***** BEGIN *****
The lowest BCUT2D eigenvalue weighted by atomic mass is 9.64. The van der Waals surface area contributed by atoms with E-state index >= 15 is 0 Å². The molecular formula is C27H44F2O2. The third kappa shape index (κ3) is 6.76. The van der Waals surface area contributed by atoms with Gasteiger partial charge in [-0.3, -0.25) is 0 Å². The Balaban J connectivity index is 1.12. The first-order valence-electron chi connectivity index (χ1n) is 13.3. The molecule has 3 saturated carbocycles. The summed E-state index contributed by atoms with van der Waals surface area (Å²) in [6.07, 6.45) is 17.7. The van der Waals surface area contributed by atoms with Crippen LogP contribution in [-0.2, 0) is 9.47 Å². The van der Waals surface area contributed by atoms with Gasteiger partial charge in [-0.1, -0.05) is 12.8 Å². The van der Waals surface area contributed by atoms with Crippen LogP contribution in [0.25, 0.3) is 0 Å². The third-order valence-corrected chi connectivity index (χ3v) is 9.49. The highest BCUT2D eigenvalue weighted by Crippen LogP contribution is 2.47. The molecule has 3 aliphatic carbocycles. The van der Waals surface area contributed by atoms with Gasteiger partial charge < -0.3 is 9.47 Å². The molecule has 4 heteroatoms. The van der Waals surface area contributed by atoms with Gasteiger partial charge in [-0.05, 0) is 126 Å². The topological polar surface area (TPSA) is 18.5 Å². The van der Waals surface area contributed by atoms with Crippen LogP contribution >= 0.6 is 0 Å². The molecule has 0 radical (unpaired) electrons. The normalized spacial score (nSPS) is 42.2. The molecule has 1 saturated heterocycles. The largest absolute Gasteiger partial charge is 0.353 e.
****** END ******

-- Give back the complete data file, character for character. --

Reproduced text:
The lowest BCUT2D eigenvalue weighted by atomic mass is 9.64. The van der Waals surface area contributed by atoms with E-state index >= 15 is 0 Å². The molecular formula is C27H44F2O2. The third kappa shape index (κ3) is 6.76. The van der Waals surface area contributed by atoms with Gasteiger partial charge in [-0.3, -0.25) is 0 Å². The Balaban J connectivity index is 1.12. The first-order valence-electron chi connectivity index (χ1n) is 13.3. The molecule has 3 saturated carbocycles. The summed E-state index contributed by atoms with van der Waals surface area (Å²) in [6.07, 6.45) is 17.7. The van der Waals surface area contributed by atoms with Crippen LogP contribution in [-0.2, 0) is 9.47 Å². The van der Waals surface area contributed by atoms with Gasteiger partial charge in [-0.1, -0.05) is 12.8 Å². The van der Waals surface area contributed by atoms with Crippen LogP contribution in [0.25, 0.3) is 0 Å². The third-order valence-corrected chi connectivity index (χ3v) is 9.49. The highest BCUT2D eigenvalue weighted by Crippen LogP contribution is 2.47. The molecule has 3 aliphatic carbocycles. The van der Waals surface area contributed by atoms with Gasteiger partial charge < -0.3 is 9.47 Å². The molecule has 4 heteroatoms. The van der Waals surface area contributed by atoms with Gasteiger partial charge in [-0.05, 0) is 126 Å². The topological polar surface area (TPSA) is 18.5 Å². The van der Waals surface area contributed by atoms with Crippen LogP contribution >= 0.6 is 0 Å². The molecule has 0 radical (unpaired) electrons. The normalized spacial score (nSPS) is 42.2. The molecule has 1 saturated heterocycles. The largest absolute Gasteiger partial charge is 0.353 e.